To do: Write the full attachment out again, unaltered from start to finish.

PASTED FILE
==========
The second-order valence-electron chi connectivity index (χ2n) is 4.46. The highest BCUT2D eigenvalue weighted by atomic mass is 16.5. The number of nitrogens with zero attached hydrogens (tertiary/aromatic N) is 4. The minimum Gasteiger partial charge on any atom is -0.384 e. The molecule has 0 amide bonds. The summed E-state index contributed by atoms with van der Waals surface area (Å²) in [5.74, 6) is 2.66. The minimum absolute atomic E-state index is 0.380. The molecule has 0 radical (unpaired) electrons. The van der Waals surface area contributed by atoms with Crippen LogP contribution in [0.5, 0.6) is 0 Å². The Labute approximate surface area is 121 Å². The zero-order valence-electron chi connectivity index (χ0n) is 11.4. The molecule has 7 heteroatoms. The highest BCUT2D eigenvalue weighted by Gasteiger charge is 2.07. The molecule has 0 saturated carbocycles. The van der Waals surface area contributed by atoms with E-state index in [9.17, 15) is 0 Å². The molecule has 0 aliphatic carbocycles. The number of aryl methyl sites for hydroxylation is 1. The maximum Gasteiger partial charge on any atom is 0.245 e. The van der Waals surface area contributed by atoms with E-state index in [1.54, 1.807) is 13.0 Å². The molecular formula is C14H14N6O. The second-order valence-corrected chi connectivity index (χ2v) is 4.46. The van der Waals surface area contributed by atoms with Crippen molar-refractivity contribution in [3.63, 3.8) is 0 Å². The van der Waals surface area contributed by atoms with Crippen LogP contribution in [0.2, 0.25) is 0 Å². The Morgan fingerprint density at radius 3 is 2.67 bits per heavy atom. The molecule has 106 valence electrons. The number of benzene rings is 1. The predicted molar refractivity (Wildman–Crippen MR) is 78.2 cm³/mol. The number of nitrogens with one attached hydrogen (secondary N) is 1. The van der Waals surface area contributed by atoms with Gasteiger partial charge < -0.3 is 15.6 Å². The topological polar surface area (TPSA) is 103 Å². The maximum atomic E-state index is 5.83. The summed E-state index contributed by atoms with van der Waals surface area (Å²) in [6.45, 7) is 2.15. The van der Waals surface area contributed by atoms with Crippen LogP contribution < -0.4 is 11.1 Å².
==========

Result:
The second-order valence-electron chi connectivity index (χ2n) is 4.46. The highest BCUT2D eigenvalue weighted by atomic mass is 16.5. The number of nitrogens with zero attached hydrogens (tertiary/aromatic N) is 4. The minimum Gasteiger partial charge on any atom is -0.384 e. The molecule has 0 amide bonds. The summed E-state index contributed by atoms with van der Waals surface area (Å²) in [5.74, 6) is 2.66. The minimum absolute atomic E-state index is 0.380. The molecule has 0 radical (unpaired) electrons. The van der Waals surface area contributed by atoms with Crippen LogP contribution in [0.5, 0.6) is 0 Å². The Labute approximate surface area is 121 Å². The zero-order valence-electron chi connectivity index (χ0n) is 11.4. The molecule has 7 heteroatoms. The highest BCUT2D eigenvalue weighted by Gasteiger charge is 2.07. The molecule has 0 saturated carbocycles. The van der Waals surface area contributed by atoms with E-state index in [9.17, 15) is 0 Å². The molecule has 0 aliphatic carbocycles. The number of aryl methyl sites for hydroxylation is 1. The maximum Gasteiger partial charge on any atom is 0.245 e. The van der Waals surface area contributed by atoms with E-state index in [1.54, 1.807) is 13.0 Å². The molecular formula is C14H14N6O. The second-order valence-corrected chi connectivity index (χ2v) is 4.46. The van der Waals surface area contributed by atoms with Crippen molar-refractivity contribution in [3.63, 3.8) is 0 Å². The van der Waals surface area contributed by atoms with Crippen LogP contribution in [0.2, 0.25) is 0 Å². The Morgan fingerprint density at radius 3 is 2.67 bits per heavy atom. The molecule has 106 valence electrons. The number of benzene rings is 1. The predicted molar refractivity (Wildman–Crippen MR) is 78.2 cm³/mol. The number of nitrogens with one attached hydrogen (secondary N) is 1. The van der Waals surface area contributed by atoms with Gasteiger partial charge < -0.3 is 15.6 Å². The topological polar surface area (TPSA) is 103 Å². The maximum atomic E-state index is 5.83. The summed E-state index contributed by atoms with van der Waals surface area (Å²) in [6.45, 7) is 2.15. The van der Waals surface area contributed by atoms with Crippen LogP contribution < -0.4 is 11.1 Å².